Artificial Intelligence system may help diagnose Zika
A platform developed by scientists at University of Campinas in Brazil can identify tens of thousands of molecules present in blood serum, with an AI algorithm
Washington: Scientists have developed an artificial intelligence system that can accurately diagnose Zika virus and several other viral, bacterial and even genetic diseases from the patient’s blood.
The platform developed by scientists at the University of Campinas (UNICAMP) in Brazil, can identify tens of thousands of molecules present in blood serum, with an artificial intelligence algorithm.
“We used infection by Zika virus as a model to develop the platform and showed that in this case, diagnostic accuracy exceeded 95%. One of the main advantages is that the method doesn’t lose sensitivity even if the virus mutates,” said Rodrigo Ramos Catharino, principal investigator at UNICAMP.
Another strength of the platform, he added, is the capacity to identify positive cases of Zika even in blood serum analysed 30 days after the start of infection, when the acute phase of the disease is over.
“None of the currently available diagnostic kits has the sensitivity to detect infection by Zika after the end of the acute phase. The method we developed could be useful to analyse transfusion blood bags, for example,” Catharino said.
Development and validation of the platform involved analysis of blood samples from 203 patients treated at UNICAMP’s general and teaching hospital.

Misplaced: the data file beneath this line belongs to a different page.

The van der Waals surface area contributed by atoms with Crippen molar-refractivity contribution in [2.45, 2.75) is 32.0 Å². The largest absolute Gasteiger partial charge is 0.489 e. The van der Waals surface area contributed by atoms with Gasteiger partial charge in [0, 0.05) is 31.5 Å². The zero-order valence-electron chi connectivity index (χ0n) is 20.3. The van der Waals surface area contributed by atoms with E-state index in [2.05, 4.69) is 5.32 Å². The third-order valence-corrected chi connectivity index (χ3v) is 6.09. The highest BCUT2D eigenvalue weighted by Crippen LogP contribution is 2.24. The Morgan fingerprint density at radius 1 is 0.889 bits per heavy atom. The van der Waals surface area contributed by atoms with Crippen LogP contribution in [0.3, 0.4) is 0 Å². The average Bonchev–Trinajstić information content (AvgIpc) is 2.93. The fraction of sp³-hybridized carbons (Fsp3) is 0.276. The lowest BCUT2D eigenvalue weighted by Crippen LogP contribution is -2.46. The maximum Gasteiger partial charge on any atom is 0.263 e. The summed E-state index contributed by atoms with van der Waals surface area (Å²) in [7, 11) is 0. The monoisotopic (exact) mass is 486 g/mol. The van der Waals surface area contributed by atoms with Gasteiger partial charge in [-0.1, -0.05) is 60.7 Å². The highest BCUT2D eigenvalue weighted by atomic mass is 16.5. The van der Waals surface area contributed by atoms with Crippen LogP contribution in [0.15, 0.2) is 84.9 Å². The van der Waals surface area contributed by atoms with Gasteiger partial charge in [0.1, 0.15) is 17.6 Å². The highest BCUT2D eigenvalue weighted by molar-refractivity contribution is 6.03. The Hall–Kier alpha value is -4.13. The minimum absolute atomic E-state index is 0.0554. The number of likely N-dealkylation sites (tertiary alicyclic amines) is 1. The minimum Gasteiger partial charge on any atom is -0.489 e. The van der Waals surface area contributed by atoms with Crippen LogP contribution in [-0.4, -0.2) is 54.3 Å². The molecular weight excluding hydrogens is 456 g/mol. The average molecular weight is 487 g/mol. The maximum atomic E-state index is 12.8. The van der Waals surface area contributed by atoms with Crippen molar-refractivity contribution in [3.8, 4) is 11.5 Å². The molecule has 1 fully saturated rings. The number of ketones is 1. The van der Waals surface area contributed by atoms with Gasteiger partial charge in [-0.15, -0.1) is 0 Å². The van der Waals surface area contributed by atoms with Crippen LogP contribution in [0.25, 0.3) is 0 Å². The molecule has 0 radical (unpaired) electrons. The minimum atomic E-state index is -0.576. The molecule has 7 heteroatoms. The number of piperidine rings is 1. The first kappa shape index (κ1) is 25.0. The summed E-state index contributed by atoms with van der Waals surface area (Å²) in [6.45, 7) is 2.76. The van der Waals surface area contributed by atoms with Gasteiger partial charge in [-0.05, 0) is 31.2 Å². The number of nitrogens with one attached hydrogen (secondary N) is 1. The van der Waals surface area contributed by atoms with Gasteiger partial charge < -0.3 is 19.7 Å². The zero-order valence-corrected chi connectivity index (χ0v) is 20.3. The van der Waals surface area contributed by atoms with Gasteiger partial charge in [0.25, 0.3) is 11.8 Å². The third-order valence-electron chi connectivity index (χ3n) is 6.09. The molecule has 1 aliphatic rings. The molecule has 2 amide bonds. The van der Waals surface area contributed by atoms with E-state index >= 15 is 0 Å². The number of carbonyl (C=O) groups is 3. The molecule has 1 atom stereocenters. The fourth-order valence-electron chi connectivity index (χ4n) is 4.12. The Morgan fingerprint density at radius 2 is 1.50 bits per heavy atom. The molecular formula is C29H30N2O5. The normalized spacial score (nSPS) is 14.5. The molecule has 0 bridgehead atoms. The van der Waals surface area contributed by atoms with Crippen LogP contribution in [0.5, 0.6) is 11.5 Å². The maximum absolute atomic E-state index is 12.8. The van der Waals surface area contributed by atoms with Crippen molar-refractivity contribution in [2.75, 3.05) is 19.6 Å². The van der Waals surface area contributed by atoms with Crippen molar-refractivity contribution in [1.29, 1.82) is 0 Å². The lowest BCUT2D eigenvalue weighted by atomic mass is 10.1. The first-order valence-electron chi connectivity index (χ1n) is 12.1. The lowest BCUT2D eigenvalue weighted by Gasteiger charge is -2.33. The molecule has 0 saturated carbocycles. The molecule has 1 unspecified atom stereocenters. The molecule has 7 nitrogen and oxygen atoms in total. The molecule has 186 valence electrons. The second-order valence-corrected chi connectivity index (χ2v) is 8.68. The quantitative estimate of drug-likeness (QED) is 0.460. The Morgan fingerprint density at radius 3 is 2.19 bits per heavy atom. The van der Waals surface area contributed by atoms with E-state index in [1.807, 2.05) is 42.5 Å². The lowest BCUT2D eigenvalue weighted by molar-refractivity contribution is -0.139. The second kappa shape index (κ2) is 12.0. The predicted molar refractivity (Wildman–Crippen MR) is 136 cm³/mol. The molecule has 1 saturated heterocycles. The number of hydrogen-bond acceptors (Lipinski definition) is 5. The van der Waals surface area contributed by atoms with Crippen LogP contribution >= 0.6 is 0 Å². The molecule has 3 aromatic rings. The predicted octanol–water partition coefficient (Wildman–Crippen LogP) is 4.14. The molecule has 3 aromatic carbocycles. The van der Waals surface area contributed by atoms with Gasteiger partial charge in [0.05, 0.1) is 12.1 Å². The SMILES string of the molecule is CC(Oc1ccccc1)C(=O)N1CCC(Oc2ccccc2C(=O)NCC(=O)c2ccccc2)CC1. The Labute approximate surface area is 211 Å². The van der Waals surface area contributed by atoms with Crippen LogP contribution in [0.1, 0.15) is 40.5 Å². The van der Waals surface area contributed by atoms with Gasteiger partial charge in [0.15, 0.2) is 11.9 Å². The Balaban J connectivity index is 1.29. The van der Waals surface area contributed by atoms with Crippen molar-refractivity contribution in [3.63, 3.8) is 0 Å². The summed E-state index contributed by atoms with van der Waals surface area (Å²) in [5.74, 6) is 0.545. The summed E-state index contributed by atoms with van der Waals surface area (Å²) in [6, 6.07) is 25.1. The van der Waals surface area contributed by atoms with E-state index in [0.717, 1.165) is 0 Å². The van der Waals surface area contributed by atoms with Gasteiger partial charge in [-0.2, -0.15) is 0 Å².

Of these, 82 were diagnosed with Zika by the method currently considered the gold standard in this field: real-time polymerase chain reaction (RT-PCR), which detects viral RNA in body fluids during the acute phase of the infection.
The other 121 patients were the control group. About half had the same symptoms as the group that tested positive for Zika, such as fever, joint pain, conjunctivitis and rash, but had negative RT-PCR results for Zika.
The rest had no symptoms and also tested negative or were diagnosed with dengue. All collected samples were analysed in a mass spectrometer, a device that acts as a kind of molecular weighing scale, sorting molecules according to their mass.
“We identified some 10,000 different molecules in the patients’ serum, including lipids, peptides, and fragments of DNA and RNA. Among these metabolites, there were particles produced both by Zika and by the patient’s immune system in response to the infection,” Catharino said.
All the data obtained in the spectrometry analysis of both the group that tested positive for Zika and the control group were then fed into a computer programme running a random-forest machine learning algorithm.
This type of artificial intelligence tool is capable of analysing a large amount of data by specific statistical methods in search of patterns that can be used as a basis for classification, prediction, decision making, modelling and so on.
“The algorithm separates samples randomly, determines which one will be the training group and the blind group, and then carries out testing and validation,” Catharino said.
“At the end, it tells us whether with that number of samples it was possible to obtain a set of metabolic markers capable of identifying patients infected by Zika,” he said.
Each new set of patient data fed into the programme enhances its learning capacity and makes it more sensitive, he went on. In the case of Zika, the study established a panel of 42 biomarkers as a specific key to identifying the virus.
Twelve of these were found by the algorithm to be highly prevalent in the blood of patients who tested positive for the disease.
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